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FTC Announces Crackdown on Two Massive Illegal Robocall Operations
Web of defendants blasted billions of robocalls, including more than 70 million to numbers on National Do Not Call Registry
The Federal Trade Commission today announced a crackdown on two massive robocall telemarketing operations, both of which have been blasting robocalls to consumers on the National Do Not Call (DNC) Registry since at least 2012.
Many of the defendants in the two cases, FTC v. Justin Ramsey, et. al. and FTC v. Aaron Michael Jones, et. al., have agreed to court orders that permanently ban them from making robocalls, making any calls to numbers listed on the Do Not Call Registry, violating the TSR, and/or assisting others in doing so. The settling defendants also will pay the Commission a total of more than $500,000.
“The law is clear about robocalls — if a telemarketer doesn’t have consumers’ written permission, it’s illegal to make these calls,” said Jessica Rich, director of the FTC’s Bureau of Consumer Protection. “The FTC will continue working hard to put a stop to telemarketers who ignore the law.”
The two ringleaders of the operations—Justin Ramsey and Aaron Michael (“Mike”) Jones—have previously been sued by state attorneys general for telemarketing violations and the FTC’s litigation against them continues.
According to the FTC’s complaint in the Ramsey action, the defendants illegally blasted millions of robocalls in 2012 and 2013 to consumers on the DNC Registry selling home security systems or generating leads for home security installation companies. In just one week in July 2012, the defendants allegedly made more than 1.3 million illegal calls to consumers nationwide, 80 percent of which were to numbers listed on the DNC Registry.
The FTC alleges that Ramsey continues to violate the TSR. For example, in April and May of 2016, the FTC alleges that he and his company, Prime Marketing LLC, placed at least 800,000 calls to numbers listed on the Do Not Call Registry.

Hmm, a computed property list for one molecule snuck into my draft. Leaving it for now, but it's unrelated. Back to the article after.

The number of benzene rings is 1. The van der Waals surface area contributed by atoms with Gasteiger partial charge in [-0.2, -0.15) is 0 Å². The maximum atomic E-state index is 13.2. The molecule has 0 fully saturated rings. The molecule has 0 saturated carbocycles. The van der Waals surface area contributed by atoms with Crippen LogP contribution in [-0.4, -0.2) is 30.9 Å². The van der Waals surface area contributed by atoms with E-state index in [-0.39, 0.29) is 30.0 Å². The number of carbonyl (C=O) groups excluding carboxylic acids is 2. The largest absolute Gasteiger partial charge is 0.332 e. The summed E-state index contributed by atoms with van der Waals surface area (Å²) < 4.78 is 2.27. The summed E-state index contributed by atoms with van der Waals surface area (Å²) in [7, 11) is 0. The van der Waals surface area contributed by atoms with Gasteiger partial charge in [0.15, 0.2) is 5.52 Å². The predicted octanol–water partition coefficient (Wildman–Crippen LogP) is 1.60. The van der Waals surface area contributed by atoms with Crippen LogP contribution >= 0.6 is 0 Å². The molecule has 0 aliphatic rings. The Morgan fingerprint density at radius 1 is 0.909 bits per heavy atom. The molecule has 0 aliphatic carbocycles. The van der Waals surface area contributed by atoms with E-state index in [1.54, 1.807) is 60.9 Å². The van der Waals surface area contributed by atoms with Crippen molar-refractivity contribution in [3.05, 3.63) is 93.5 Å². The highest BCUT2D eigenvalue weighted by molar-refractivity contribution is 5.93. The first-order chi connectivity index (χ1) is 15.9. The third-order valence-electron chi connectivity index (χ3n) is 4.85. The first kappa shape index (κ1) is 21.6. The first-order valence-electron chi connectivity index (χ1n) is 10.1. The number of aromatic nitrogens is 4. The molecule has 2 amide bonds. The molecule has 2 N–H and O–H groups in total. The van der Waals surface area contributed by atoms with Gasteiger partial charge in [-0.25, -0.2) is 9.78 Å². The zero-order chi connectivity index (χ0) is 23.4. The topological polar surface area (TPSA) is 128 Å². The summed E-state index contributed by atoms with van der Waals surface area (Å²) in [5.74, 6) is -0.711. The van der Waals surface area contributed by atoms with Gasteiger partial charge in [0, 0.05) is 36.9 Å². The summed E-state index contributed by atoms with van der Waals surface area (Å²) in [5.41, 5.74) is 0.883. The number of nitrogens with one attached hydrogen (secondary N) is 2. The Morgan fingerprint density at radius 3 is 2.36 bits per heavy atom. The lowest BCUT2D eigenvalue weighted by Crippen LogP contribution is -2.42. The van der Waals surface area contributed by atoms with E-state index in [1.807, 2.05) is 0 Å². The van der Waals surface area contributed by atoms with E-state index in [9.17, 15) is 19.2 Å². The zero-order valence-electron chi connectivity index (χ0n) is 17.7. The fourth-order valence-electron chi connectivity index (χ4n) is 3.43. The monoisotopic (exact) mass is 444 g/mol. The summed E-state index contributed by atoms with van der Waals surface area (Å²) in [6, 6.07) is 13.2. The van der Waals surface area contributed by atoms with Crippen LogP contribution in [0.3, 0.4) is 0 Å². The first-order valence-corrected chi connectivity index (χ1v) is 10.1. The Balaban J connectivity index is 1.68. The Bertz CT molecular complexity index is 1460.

Two of Ramsey’s former business partners and their three companies have agreed to settle. In addition to the bans on robocalling, DNC and TSR violations, the court orders impose a $1.4 million judgment, which is suspended based on the defendants’ inability to pay. The full amount will become due if they are found to have misrepresented their financial condition.
The FTC’s complaint in the Jones action charges nine individuals and 10 corporate entities with operating robocalling enterprises allegedly controlled by Mike Jones. According to the FTC’s complaint, between at least March 2009 and May 2016, the defendants made or helped to make billions of robocalls, many of which sold extended auto warranties, search engine optimization services, and home security systems, or generated leads for companies selling those goods and services. Many of those calls were to numbers on the DNC Registry.
In just the first three months of 2014, the FTC alleges that the defendants made more than 329 million robocalls to consumers in all 50 states, including 32 million to numbers on the Do Not Call Registry. In the first quarter of 2015, the FTC alleges that the defendants blasted out 222 million calls, including 40 million to numbers on the Do Not Call Registry.
Seven of the nine individual defendants and Local Lighthouse Corp. have agreed to court orders, which in addition to the bans on robocalling, DNC and TSR violations, include a $9.9 million monetary judgment, with all but $510,000 suspended based upon the defendants’ inability to pay. The full amount of the judgment will become due against any defendants found to have misrepresented their financial condition.
The Commission vote authorizing staff to file the complaints and proposed stipulated federal court orders in each case was 3-0. FTC staff filed the complaint and proposed orders in FTC v. Ramsey in the U.S. District Court for the Southern District of Florida and the complaint and proposed orders in FTC v. Jones in the U.S. District Court for the Central District of California.
NOTE: The Commission authorizes the filing of a complaint when it has “reason to believe” that the law has been or is being violated, and it appears to the Commission that a proceeding is in the public interest. Stipulated court orders have the force of law when approved and signed by the District Court judge.